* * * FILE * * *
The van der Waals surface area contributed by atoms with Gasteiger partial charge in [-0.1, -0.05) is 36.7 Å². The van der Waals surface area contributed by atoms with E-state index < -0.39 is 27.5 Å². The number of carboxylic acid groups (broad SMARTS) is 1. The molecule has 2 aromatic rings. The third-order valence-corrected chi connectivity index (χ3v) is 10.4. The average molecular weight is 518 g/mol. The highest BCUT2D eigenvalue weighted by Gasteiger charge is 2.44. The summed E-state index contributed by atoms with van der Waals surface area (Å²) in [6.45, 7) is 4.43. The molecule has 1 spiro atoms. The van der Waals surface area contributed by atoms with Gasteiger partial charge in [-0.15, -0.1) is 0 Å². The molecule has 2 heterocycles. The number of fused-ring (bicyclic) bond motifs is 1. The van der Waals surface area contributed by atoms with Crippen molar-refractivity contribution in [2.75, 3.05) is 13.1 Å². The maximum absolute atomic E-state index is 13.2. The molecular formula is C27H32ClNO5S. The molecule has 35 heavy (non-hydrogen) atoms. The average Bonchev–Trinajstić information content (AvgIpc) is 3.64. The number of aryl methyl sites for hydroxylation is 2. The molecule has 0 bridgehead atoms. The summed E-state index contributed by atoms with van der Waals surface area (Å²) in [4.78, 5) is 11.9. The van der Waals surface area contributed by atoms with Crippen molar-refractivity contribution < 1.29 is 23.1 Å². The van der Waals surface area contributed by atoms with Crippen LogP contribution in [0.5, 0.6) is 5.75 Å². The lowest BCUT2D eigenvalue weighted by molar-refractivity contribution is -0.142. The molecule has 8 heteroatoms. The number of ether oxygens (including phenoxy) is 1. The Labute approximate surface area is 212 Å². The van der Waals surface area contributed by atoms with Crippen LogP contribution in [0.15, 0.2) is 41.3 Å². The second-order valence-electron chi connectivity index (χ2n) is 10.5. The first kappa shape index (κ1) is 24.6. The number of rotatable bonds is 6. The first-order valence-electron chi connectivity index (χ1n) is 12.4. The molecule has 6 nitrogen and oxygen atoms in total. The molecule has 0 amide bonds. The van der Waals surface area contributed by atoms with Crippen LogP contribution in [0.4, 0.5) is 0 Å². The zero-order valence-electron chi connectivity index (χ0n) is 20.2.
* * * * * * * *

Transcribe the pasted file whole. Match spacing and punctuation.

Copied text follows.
The van der Waals surface area contributed by atoms with Gasteiger partial charge in [-0.1, -0.05) is 36.7 Å². The van der Waals surface area contributed by atoms with E-state index < -0.39 is 27.5 Å². The number of carboxylic acid groups (broad SMARTS) is 1. The molecule has 2 aromatic rings. The third-order valence-corrected chi connectivity index (χ3v) is 10.4. The average molecular weight is 518 g/mol. The highest BCUT2D eigenvalue weighted by Gasteiger charge is 2.44. The summed E-state index contributed by atoms with van der Waals surface area (Å²) in [6.45, 7) is 4.43. The molecule has 1 spiro atoms. The van der Waals surface area contributed by atoms with Gasteiger partial charge in [-0.15, -0.1) is 0 Å². The molecule has 2 heterocycles. The number of fused-ring (bicyclic) bond motifs is 1. The van der Waals surface area contributed by atoms with Crippen molar-refractivity contribution in [2.75, 3.05) is 13.1 Å². The maximum absolute atomic E-state index is 13.2. The molecular formula is C27H32ClNO5S. The molecule has 35 heavy (non-hydrogen) atoms. The average Bonchev–Trinajstić information content (AvgIpc) is 3.64. The number of aryl methyl sites for hydroxylation is 2. The molecule has 0 bridgehead atoms. The summed E-state index contributed by atoms with van der Waals surface area (Å²) in [4.78, 5) is 11.9. The van der Waals surface area contributed by atoms with Crippen molar-refractivity contribution < 1.29 is 23.1 Å². The van der Waals surface area contributed by atoms with Crippen LogP contribution in [0.5, 0.6) is 5.75 Å². The lowest BCUT2D eigenvalue weighted by molar-refractivity contribution is -0.142. The molecule has 8 heteroatoms. The number of ether oxygens (including phenoxy) is 1. The Labute approximate surface area is 212 Å². The van der Waals surface area contributed by atoms with Crippen LogP contribution in [0.15, 0.2) is 41.3 Å². The second-order valence-electron chi connectivity index (χ2n) is 10.5. The first kappa shape index (κ1) is 24.6. The number of rotatable bonds is 6. The first-order valence-electron chi connectivity index (χ1n) is 12.4. The molecule has 6 nitrogen and oxygen atoms in total. The molecule has 0 amide bonds. The van der Waals surface area contributed by atoms with Crippen LogP contribution in [0.4, 0.5) is 0 Å². The zero-order valence-electron chi connectivity index (χ0n) is 20.2.